Summary: In answer to the question: Why does God need our worship? Is that our purpose - only to live and praise God?

Question to be asked: Why does God need our worship? Is that our purpose - only to live and praise God?

Intro: Why are we here? I hope that by the time we’re done here this morning you don’t leave saying, “Why are we here, again?”

I’m driving in Canada some years ago, and every once in a while I’d notice little piles of rocks. Usually, they looked like a person. Some were by the roadside. Some were on beaches. Different shapes and sizes of rocky sentinels. I couldn’t tell what they were just by looking at them.

As I saw them, some thoughts came to mind:

Who built these? They aren’t there by accident. Those rocks didn’t just happen to fall there that way. These pebble-y people must have some purpose. Their builders had something in mind when they stacked them. What was it? For the large ones, it took a lot of thought and effort to create them. As it turns out, they do have a purpose for being there.

Those mineral men are a northern thing - started thousands of years ago, and still an important part of the Inuit culture. They’re typically known as “inukshuk” - in the Inuit tongue, that means “to act in the capacity of a human.”

Often times, the inukshuk were markers that helped people travel, or they pointed out a good place for hunting or whaling, or maybe a warning about thin ice. Often, they were a reassurance that a person was headed the right direction. Some were built to have a “window” through them, which a person could look through and be directed to another waypoint ahead. Some were built as a memorial, or for religious reasons. And, more lately and in other places of the world, some are built just for the builder to enjoy. There you go - something you can do with the rocks in your flowerbed at home this spring!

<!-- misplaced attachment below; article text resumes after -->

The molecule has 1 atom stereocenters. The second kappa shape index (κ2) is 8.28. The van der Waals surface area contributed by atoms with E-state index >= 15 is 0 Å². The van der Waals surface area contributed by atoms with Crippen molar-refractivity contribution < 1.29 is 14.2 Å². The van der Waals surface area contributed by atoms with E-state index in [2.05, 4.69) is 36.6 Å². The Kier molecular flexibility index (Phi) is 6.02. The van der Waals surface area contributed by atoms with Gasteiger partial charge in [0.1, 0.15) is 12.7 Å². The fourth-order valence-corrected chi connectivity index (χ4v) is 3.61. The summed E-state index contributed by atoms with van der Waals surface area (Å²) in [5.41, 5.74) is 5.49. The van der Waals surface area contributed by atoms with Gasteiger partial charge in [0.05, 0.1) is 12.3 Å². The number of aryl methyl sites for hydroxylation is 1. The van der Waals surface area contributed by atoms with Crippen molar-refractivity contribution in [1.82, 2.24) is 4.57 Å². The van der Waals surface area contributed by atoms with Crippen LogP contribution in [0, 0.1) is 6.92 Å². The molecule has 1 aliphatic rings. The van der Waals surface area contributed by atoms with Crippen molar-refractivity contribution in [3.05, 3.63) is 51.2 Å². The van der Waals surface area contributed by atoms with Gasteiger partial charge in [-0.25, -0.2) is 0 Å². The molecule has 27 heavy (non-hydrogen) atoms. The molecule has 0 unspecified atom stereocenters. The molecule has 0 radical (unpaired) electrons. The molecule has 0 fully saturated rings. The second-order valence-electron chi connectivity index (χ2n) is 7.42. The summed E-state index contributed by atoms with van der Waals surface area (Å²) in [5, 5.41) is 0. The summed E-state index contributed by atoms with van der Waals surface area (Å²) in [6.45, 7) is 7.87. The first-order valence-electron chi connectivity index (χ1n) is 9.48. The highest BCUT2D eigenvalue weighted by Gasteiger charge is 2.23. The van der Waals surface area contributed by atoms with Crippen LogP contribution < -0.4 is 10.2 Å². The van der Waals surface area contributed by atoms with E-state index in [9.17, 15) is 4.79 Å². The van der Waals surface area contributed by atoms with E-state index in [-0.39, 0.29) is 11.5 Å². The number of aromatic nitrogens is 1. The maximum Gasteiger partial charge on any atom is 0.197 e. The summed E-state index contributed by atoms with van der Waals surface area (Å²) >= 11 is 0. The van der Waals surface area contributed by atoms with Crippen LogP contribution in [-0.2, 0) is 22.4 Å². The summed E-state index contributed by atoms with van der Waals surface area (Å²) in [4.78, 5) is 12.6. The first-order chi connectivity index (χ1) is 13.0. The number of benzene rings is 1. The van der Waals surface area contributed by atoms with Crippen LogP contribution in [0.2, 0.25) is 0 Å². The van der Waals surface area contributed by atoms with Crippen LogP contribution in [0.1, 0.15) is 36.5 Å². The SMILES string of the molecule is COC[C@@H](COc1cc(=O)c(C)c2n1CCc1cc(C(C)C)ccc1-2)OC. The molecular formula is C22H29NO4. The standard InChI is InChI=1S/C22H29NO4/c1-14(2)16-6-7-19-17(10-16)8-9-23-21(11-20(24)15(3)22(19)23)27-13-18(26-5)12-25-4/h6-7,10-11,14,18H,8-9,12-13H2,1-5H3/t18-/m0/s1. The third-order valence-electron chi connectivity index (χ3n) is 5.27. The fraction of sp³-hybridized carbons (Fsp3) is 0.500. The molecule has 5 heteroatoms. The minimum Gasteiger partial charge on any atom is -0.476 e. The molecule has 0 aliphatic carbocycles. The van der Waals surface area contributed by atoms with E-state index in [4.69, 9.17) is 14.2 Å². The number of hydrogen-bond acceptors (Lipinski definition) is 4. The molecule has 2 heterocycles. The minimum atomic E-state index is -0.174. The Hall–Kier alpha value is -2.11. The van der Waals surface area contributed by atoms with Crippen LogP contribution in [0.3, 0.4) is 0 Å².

I look around at people-shaped people and I have a similar thought process: Someone put them here. People don’t “just happen.” They aren’t here by accident. There’s design and some purpose behind something so complex. And, the Bible tells us, they are more than just material. People have a soul that will last forever. It doesn’t seem so crazy to ask, “who put them here, and what is their purpose?” does it?

Why are we here?

There’s another way to ask this big question:

What is the meaning of life?

People joke about answering that question, because philosophy hasn’t answered it for millennia, but God’s word has had the answer to that question all along, and it answers it right up front. That’s what I want to do this morning, and then from there discuss what to do about it.

Our purpose for existence is found in the fact that we are created. Without creation, there is no purpose. Instead, we have been created, intentionally, by the Creator, with a purpose for existing. No creation is without some purpose, and that includes us, as a part of God’s creation. We, along with all the rest of creation, are here for the purpose of directing glory to God. God isn’t shy about making that clear: (breeze through these)

Isaiah 43:6-7

I will say to the north, Give up, and to the south, Do not withhold; bring my sons from afar and my daughters from the end of the earth, everyone who is called by my name, whom I created for my glory, whom I formed and made.”

Ephesians 1:12-14

…so that we who were the first to hope in Christ might be to the praise of his glory. In him you also, when you heard the word of truth, the gospel of your salvation, and believed in him, were sealed with the promised Holy Spirit, who is the guarantee of our inheritance until we acquire possession of it, to the praise of his glory.

Revelation 4:11

“Worthy are you, our Lord and God, to receive glory and honor and power, for you created all things, and by your will they existed and were created.”

Romans 11:36

For from him and through him and to him are all things. To him be glory forever. Amen.

In 1646 English and Scottish theologians wanted to bring about some unity in the Church of England and they compiled the 107 questions and answers known as The Westminster Shorter Catechism. It’s very first question is:

“What is the chief end of man?”

“Man's chief end is to glorify God, and to enjoy him forever.”

That’s a pretty good short answer, actually. It’s spelled out in Scripture:

We glorify God by being good stewards of the rest of creation.

Genesis 1:27-28

So God created man in his own image, in the image of God he created him; male and female he created them.

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